It’s no secret I’m a fan (read here) and for years have always made a point to pop in over the weekend and grab something from the store. The perfect lazy afternoon in Stellenbosch can be catered with delights and treats you find within these four walls. Whether you’re tearing pieces of their freshly made bread into mouth size chunks and schmearing it with one of their soft artisan cheeses or pâtés; sipping on one of their locally sourced wines while you wait for dinner meat to braise slowly in the kitchen cooks into a tender delicacy; or even just a walk under the ancient oak trees sipping on their home-made lemonade and eating ice-cream and talking kak aimlessly wondering around the town.
So, I was rather saddened to learn that after serving simple, fresh food to locals and tourists alike for the past seven years, Fritz and Chanelle Schoon are taking a break from their landmark restaurant to plan an innovative space where they can nurture their creativity and produce quality food. With so many new places that are opening up all around them, it’s hard not to understand leaving on a high and finding something else to do that channels that creativity and also the opportunity to reinvent and rediscover what brought them to SCHOON in the first place. Also, they want to focus on the new addition to their family, Heidi-Luna. For those of you not in the know, SCHOON is a temple of gourmet delights situated on the corner of Bird and Church Street and was founded in 2010 when Fritz opened Oude Bank Bakkerij, an artisanal bakery on the same premises. This expanded to include an artisanal ice cream shop, a wine boutique and coffee roastery. It was renamed as SCHOON and the eatery brought a vibrant atmosphere to the bottom of Church Street and certainly was one of the first to create an awareness of artisan products in the area. Although Fritz and Chanelle started this journey with no experience in the hospitality industry, SCHOON soon became a firm favourite amongst Stellenbosch locals and visitors.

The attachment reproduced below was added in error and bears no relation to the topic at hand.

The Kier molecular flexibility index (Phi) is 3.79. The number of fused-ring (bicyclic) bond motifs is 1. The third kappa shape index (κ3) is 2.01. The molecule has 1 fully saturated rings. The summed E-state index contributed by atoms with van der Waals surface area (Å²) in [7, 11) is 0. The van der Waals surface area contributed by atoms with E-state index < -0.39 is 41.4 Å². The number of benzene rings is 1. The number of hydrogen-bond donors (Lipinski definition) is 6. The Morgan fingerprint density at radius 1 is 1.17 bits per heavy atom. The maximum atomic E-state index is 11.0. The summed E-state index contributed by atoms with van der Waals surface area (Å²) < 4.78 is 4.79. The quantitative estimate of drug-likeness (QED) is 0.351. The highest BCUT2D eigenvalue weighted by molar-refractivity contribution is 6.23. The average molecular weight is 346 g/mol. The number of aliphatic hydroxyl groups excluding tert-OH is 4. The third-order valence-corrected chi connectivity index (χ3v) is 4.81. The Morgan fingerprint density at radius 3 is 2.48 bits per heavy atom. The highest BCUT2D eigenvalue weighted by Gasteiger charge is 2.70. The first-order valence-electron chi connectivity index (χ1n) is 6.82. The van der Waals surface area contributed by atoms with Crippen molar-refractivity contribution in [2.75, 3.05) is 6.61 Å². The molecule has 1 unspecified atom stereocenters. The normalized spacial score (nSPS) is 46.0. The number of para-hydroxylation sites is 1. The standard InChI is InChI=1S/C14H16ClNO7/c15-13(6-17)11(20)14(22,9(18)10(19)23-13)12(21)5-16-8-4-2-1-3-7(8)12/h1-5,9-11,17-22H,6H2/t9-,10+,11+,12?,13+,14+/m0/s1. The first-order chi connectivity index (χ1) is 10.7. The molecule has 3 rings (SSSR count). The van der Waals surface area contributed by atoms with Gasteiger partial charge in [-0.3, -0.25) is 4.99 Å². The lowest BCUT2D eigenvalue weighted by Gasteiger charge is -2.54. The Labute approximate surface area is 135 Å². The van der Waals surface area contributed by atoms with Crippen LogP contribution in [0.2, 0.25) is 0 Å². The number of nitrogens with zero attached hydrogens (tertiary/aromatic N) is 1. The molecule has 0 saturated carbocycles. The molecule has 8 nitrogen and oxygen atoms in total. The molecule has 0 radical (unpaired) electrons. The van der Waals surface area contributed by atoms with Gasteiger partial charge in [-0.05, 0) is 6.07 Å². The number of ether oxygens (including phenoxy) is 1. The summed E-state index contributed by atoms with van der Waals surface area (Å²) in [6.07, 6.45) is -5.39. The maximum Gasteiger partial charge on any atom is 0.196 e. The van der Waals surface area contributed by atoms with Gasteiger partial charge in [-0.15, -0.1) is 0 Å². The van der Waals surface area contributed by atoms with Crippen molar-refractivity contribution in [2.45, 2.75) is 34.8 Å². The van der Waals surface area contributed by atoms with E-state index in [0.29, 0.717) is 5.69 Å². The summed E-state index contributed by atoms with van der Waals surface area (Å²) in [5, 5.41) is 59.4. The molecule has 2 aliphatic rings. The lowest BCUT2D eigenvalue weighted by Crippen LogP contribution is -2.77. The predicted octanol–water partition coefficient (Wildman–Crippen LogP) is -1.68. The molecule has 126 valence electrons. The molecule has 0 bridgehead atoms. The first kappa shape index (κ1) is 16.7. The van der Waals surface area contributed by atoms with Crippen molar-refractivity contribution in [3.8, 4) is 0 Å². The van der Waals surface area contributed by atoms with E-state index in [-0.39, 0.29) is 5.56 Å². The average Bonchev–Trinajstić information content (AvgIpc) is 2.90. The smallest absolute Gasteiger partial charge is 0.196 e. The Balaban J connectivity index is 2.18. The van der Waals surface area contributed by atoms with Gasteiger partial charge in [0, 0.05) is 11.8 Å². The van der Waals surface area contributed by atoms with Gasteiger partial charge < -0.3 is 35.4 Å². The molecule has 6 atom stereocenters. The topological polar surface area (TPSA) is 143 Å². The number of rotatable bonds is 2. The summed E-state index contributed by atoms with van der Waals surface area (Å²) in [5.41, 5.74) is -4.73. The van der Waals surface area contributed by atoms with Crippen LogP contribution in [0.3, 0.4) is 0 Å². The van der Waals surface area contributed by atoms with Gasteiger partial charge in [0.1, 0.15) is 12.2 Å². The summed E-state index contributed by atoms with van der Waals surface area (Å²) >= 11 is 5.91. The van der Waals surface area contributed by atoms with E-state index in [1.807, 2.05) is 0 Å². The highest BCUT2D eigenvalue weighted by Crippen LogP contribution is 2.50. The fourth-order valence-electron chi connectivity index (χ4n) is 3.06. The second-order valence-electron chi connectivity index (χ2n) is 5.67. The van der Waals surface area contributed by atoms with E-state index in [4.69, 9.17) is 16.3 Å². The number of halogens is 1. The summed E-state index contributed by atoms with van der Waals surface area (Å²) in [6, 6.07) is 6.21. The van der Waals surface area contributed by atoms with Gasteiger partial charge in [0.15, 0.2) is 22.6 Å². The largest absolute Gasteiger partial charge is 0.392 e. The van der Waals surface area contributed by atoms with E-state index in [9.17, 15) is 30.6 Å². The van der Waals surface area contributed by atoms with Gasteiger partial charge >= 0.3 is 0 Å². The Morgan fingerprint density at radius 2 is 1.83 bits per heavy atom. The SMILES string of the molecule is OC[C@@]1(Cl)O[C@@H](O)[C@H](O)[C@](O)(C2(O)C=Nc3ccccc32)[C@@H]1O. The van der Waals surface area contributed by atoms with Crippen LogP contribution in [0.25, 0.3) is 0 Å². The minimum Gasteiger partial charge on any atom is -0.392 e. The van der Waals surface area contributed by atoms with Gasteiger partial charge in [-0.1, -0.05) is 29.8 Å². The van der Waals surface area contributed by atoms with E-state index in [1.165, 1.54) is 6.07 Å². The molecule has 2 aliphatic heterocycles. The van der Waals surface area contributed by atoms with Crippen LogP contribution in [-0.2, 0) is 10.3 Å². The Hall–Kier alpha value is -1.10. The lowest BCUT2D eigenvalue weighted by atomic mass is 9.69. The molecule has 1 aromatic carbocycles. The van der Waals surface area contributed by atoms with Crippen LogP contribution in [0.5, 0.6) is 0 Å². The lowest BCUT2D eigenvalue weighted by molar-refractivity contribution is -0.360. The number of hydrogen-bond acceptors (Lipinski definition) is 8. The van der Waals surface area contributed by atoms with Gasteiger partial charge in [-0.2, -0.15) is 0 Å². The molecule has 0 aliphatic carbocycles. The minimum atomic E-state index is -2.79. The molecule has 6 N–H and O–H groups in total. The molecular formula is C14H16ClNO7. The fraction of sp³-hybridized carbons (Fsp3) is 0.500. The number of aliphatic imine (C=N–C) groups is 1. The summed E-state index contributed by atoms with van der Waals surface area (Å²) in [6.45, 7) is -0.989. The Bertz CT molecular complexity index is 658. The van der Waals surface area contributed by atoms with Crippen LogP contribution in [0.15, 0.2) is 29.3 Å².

“With the restaurant, we aimed to transport our customers for a short time in their day. We wanted to create a space where they could connect with their loved ones and celebrate life or just find peace through the busyness of life. We wanted to invest in their health and wellbeing,” says Fritz. Once they realised their business model does not optimally achieve this anymore, they decided it is time for a change.
The building is now changing hands and becoming an exciting part of the Boschendal wine and food stable. The transition will take place over a period of five months. From 1 March, the Boschendal team will take over the management of SCHOON. By the end of July, there will be an official close and a rebrand.
Though SCHOON will continue to create delicious food from real ingredients, for me it won’t feel or be the same anymore having gotten to know Fritz and the family over the past four years I’ve called Cape Town home. I’m not going to write SCHOON off just yet, but certainly won’t be so forgiving of the occasional off-days that staff, produce and experience allows now that a corporation owns it.